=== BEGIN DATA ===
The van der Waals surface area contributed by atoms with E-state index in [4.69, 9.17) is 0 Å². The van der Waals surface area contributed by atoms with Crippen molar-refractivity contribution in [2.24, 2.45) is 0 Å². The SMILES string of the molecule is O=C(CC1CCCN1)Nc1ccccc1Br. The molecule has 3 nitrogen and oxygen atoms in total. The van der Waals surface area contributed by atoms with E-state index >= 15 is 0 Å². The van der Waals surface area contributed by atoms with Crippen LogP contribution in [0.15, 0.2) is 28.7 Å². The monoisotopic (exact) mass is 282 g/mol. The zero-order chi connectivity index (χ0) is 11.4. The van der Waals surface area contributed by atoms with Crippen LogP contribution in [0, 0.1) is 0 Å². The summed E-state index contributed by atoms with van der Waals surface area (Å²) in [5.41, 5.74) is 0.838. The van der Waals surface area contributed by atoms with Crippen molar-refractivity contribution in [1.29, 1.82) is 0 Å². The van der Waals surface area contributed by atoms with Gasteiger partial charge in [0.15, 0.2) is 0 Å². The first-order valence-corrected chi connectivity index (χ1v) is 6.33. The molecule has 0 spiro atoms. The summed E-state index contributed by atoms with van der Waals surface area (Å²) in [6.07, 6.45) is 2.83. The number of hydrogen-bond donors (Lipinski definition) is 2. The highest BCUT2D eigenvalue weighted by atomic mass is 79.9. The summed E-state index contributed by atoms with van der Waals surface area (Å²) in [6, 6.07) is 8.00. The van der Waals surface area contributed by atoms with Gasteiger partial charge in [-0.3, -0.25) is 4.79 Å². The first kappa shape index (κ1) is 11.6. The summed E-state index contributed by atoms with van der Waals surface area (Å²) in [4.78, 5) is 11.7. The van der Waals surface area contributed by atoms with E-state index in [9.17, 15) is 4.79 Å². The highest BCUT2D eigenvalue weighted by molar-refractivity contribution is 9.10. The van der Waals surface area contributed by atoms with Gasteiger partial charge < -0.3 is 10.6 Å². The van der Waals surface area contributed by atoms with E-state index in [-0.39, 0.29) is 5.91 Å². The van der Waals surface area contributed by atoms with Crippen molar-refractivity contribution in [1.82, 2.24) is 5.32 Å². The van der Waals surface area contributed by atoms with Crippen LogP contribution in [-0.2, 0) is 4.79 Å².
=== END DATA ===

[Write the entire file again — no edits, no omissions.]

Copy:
The van der Waals surface area contributed by atoms with E-state index in [4.69, 9.17) is 0 Å². The van der Waals surface area contributed by atoms with Crippen molar-refractivity contribution in [2.24, 2.45) is 0 Å². The SMILES string of the molecule is O=C(CC1CCCN1)Nc1ccccc1Br. The molecule has 3 nitrogen and oxygen atoms in total. The van der Waals surface area contributed by atoms with E-state index >= 15 is 0 Å². The van der Waals surface area contributed by atoms with Crippen LogP contribution in [0.15, 0.2) is 28.7 Å². The monoisotopic (exact) mass is 282 g/mol. The zero-order chi connectivity index (χ0) is 11.4. The van der Waals surface area contributed by atoms with Crippen LogP contribution in [0, 0.1) is 0 Å². The summed E-state index contributed by atoms with van der Waals surface area (Å²) in [5.41, 5.74) is 0.838. The van der Waals surface area contributed by atoms with Crippen molar-refractivity contribution in [1.29, 1.82) is 0 Å². The van der Waals surface area contributed by atoms with Gasteiger partial charge in [0.15, 0.2) is 0 Å². The first-order valence-corrected chi connectivity index (χ1v) is 6.33. The molecule has 0 spiro atoms. The summed E-state index contributed by atoms with van der Waals surface area (Å²) in [6.07, 6.45) is 2.83. The number of hydrogen-bond donors (Lipinski definition) is 2. The highest BCUT2D eigenvalue weighted by atomic mass is 79.9. The summed E-state index contributed by atoms with van der Waals surface area (Å²) in [6, 6.07) is 8.00. The van der Waals surface area contributed by atoms with Gasteiger partial charge in [-0.3, -0.25) is 4.79 Å². The first kappa shape index (κ1) is 11.6. The summed E-state index contributed by atoms with van der Waals surface area (Å²) in [4.78, 5) is 11.7. The van der Waals surface area contributed by atoms with E-state index in [9.17, 15) is 4.79 Å². The highest BCUT2D eigenvalue weighted by molar-refractivity contribution is 9.10. The van der Waals surface area contributed by atoms with Gasteiger partial charge < -0.3 is 10.6 Å². The van der Waals surface area contributed by atoms with E-state index in [-0.39, 0.29) is 5.91 Å². The van der Waals surface area contributed by atoms with Crippen molar-refractivity contribution in [1.82, 2.24) is 5.32 Å². The van der Waals surface area contributed by atoms with Crippen LogP contribution in [-0.2, 0) is 4.79 Å².